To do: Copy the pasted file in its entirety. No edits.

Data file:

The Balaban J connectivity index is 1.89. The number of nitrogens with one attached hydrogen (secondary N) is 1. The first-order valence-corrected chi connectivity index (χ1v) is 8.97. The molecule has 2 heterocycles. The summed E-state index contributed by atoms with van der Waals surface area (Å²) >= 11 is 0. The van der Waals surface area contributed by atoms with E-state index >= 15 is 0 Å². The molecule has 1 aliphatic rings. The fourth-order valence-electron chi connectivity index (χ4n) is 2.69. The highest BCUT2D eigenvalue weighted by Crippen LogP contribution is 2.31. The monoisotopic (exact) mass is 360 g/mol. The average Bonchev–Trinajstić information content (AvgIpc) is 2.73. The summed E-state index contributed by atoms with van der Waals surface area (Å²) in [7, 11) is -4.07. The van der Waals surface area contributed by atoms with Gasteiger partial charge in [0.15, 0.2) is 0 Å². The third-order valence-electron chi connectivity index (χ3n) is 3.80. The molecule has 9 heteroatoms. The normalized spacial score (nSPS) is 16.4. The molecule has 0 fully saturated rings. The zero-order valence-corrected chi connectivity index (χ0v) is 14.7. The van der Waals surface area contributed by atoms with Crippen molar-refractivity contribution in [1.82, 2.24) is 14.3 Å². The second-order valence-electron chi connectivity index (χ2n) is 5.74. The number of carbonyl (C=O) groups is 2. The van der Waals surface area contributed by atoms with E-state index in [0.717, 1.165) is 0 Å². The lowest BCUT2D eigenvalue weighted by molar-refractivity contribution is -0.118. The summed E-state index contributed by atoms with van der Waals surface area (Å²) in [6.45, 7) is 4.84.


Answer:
The Balaban J connectivity index is 1.89. The number of nitrogens with one attached hydrogen (secondary N) is 1. The first-order valence-corrected chi connectivity index (χ1v) is 8.97. The molecule has 2 heterocycles. The summed E-state index contributed by atoms with van der Waals surface area (Å²) >= 11 is 0. The van der Waals surface area contributed by atoms with E-state index >= 15 is 0 Å². The molecule has 1 aliphatic rings. The fourth-order valence-electron chi connectivity index (χ4n) is 2.69. The highest BCUT2D eigenvalue weighted by Crippen LogP contribution is 2.31. The monoisotopic (exact) mass is 360 g/mol. The average Bonchev–Trinajstić information content (AvgIpc) is 2.73. The summed E-state index contributed by atoms with van der Waals surface area (Å²) in [7, 11) is -4.07. The van der Waals surface area contributed by atoms with Gasteiger partial charge in [0.15, 0.2) is 0 Å². The third-order valence-electron chi connectivity index (χ3n) is 3.80. The molecule has 9 heteroatoms. The normalized spacial score (nSPS) is 16.4. The molecule has 0 fully saturated rings. The zero-order valence-corrected chi connectivity index (χ0v) is 14.7. The van der Waals surface area contributed by atoms with Crippen molar-refractivity contribution in [1.82, 2.24) is 14.3 Å². The second-order valence-electron chi connectivity index (χ2n) is 5.74. The number of carbonyl (C=O) groups is 2. The van der Waals surface area contributed by atoms with E-state index in [0.717, 1.165) is 0 Å². The lowest BCUT2D eigenvalue weighted by molar-refractivity contribution is -0.118. The summed E-state index contributed by atoms with van der Waals surface area (Å²) in [6.45, 7) is 4.84.